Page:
Melding tradition with modernity, a folk dance troupe is making waves in Mexico by welcoming all comers, letting its dancers smash taboos and perform in whatever gender makes them happy.
Esmeralda Nunez could not be happier.
Growing up in Jalisco state, the birthplace of Mexico’s national dance, the ‘jarabe tapatio’, folk tradition was part of her childhood.
“Dancing was my passion,” the 28-year-old told the Thomson Reuters Foundation.
But fulfilling her passion came at a cost for Nunez, a transgender woman who had to dance as a boy in her traditional and mostly Catholic homeland.
Wearing the flamboyant and full dresses that she swirls exuberantly as she dances, Nunez explained that while dance was her life, conservative culture had kept her dreams in check.
In Mexico, where machismo prevails and gender roles remain strictly enforced, being openly transgender can be difficult, if not deadly.
According to the government, transgender women are among the most discriminated groups in the country, facing increased poverty, health problems, and a lack of access to education.
The advocacy group Transgender Europe reported that 56 transgender women were killed across Mexico between 2016 and 2017. The United Nations said nine transgender women were killed in Veracruz state last July.
Dance – like so much else in Mexico – is run on strict gender lines. Mexican folk dances are usually performed in male-female pairs, and so although Nunez had always felt like a girl, she had to dance the boy’s part.
“For the love that I had for folklore, for Mexican culture, I danced as a boy,” said Nunez. “Because it’s something that I’m passionate about, something that moves me.”
Nunez joined a dance troupe in high school, and her teacher even taught her the woman’s steps, although she kept performing the man’s role.
She befriended a young man, Edwin Sepulveda, who also found solace in dance while battling with his own identity and facing rejection from his father when he came out as gay.
“When I danced, it was entering in a totally different world where people couldn’t hurt me,” said Sepulveda, also 28. “I danced, and I would forget about everything.”
After high school, Nunez and Sepulveda thought about joining professional ballet companies, but found their way blocked.
“We discovered that you have to comply with a lot of requirements,” said Nunez. “If you’re gay, you can’t show it. You have to be a certain size, a certain height. There are a lot of regulations.”
DANCE OF DISDAIN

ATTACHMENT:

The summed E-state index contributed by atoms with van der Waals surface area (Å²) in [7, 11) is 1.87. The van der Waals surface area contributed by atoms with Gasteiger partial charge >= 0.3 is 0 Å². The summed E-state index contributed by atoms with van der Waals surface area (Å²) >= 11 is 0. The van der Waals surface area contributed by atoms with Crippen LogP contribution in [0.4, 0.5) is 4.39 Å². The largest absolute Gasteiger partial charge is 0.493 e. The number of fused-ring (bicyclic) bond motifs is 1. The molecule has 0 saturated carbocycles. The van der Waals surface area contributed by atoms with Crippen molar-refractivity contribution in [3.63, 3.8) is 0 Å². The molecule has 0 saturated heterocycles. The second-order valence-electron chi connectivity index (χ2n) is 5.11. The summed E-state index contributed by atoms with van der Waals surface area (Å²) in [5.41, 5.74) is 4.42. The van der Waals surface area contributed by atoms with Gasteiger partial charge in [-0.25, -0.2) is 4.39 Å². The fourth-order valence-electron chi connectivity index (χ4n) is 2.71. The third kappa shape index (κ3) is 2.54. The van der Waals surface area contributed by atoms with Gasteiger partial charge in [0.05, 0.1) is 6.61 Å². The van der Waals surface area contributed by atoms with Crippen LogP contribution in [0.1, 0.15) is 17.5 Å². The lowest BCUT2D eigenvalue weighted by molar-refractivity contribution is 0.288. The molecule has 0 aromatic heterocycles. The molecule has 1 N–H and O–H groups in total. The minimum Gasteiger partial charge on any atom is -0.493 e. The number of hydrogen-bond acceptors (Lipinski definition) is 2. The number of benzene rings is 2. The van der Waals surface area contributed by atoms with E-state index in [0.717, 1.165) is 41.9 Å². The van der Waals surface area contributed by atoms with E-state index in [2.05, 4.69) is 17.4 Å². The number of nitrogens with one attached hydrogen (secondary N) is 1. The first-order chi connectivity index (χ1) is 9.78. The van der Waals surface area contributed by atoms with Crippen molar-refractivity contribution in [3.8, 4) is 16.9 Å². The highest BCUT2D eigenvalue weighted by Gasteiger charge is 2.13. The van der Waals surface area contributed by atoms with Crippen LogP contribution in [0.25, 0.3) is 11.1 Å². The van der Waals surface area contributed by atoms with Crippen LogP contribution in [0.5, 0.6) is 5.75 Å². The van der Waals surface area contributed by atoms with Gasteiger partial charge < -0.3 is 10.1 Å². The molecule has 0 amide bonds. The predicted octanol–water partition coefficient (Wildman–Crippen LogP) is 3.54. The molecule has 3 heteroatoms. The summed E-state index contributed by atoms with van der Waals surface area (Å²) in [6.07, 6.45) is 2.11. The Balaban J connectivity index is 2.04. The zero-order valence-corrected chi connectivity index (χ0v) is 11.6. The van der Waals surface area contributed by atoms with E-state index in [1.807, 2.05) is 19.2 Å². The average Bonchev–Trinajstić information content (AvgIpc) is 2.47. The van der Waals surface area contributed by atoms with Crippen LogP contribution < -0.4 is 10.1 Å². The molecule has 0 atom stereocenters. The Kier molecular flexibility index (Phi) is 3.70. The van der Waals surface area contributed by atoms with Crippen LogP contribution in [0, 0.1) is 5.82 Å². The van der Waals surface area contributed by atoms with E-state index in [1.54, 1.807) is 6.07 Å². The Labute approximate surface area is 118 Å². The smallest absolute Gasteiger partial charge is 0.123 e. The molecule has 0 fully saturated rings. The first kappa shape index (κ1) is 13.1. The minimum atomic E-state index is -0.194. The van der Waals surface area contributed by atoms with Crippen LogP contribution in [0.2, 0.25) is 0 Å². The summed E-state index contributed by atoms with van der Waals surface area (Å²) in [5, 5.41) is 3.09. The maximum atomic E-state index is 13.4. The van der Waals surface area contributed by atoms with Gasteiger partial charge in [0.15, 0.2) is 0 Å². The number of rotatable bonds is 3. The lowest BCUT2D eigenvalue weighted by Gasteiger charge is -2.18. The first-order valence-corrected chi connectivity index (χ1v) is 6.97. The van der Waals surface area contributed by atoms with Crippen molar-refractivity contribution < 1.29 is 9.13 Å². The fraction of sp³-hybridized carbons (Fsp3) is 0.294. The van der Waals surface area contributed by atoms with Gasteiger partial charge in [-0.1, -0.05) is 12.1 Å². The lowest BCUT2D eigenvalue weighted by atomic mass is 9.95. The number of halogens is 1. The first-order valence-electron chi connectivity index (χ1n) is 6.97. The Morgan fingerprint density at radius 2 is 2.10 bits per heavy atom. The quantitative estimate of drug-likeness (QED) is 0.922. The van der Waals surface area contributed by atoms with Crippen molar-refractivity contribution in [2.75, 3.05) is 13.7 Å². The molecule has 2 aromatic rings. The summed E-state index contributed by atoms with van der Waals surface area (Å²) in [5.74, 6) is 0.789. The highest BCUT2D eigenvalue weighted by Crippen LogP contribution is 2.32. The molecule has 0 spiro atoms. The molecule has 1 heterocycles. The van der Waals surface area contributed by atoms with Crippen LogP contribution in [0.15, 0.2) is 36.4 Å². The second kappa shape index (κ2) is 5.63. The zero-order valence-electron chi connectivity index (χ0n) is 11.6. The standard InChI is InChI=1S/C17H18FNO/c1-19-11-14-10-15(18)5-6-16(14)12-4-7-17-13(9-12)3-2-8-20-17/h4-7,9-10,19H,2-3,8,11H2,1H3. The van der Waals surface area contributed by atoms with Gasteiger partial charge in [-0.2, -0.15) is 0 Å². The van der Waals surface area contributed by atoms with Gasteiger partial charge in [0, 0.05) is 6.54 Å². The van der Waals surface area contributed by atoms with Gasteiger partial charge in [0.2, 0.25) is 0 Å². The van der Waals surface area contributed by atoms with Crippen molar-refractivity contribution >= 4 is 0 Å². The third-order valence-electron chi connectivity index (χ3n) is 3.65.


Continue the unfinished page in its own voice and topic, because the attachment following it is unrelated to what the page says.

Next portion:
As in dance, so in life.
The sort of challenges faced by Sepulveda and Nunez for their art are common across society for LGBT+ people in Mexico.
A 2017 government study found 30 percent of LGBT+ people had faced some form of discrimination in the last year.
Same-sex sexual acts were decriminalized in Mexico in 1871, but open displays of homosexuality can still draw disdain.
The Mexican Supreme Court ruled in 2015 that same-sex marriage bans were unconstitutional, but a year later, the pollster Parametría found that nearly six in 10 Mexicans still opposed gay marriage.
Now a new ballet troupe is trying to change this and show there is much more to the LGBT+ community than the hedonistic life of clubbing and sex ingrained in so many stereotypes.
Formed in June last year, Ballet Folclórico Lgbttti “Jalisco es Diverso” is a troupe that performs traditional Mexican music and dance as a way of promoting diversity and greater inclusion, according to its founder Johnny Cobian.
“Most people in society categorize us as party people without commitments,” he said.
Like Nunez and Sepulveda, Cobian was a passionate dancer as a teenager, but says he was rejected by professional companies because of his height.
Later, when Cobian became involved in organizing the Guadalajara Pride march, he said he found local ballet companies were reluctant to get involved in an event celebrating the LGBT+ community.
“They didn’t answer me, they wouldn’t see me, they didn’t want to do anything,” he said.
So he formed his own company, one that did not discriminate on height, weight, sexual orientation or gender identity.
“Everyone is welcome,” Cobian said. “Our doors are open.”
Among the first to join were Nunez and Sepulveda, who said they felt immediately at home.
“The only rule he placed on us to enter his ballet group was that you’re going to dance in the condition that you feel accepted,” said Nunez, who was finally able to dance as a woman.
“I loved it. It’s one big family,” said Sepulveda.
The group’s first performance was at Guadalajara Pride in June this year, and they have since performed at local festivals and parties, including this year’s Day of the Dead parade.
“There’s been a lot of acceptance,” said Cobian. “People keep inviting us back.”
Experts say that broaching such taboos is an important part of changing perceptions of the LGBT+ community.
“Culture occupies a very important part in our lives,” said Mexican LGBT+ rights activist Enrique Torre Molina.
“Being present in the cultural sphere makes us more visible in front of more people. It’s reminding them that LGBT people have always contributed to cultural development.”
The troupe’s costumes often incorporate the colors of the LGBT+ rainbow flag, as well as more traditional frills and sequins.
“We’re innovating on Mexican culture without breaking what folklore is,” said Nunez.
Reporting by Oscar Lopez @oscarlopezgib; Editing by Lyndsay Griffiths and Hugo Greenhalgh. Please credit the Thomson Reuters Foundation, the charitable arm of Thomson Reuters that covers humanitarian news, women’s and LGBT+ rights, human trafficking, property rights, and climate change. Visit news.trust.org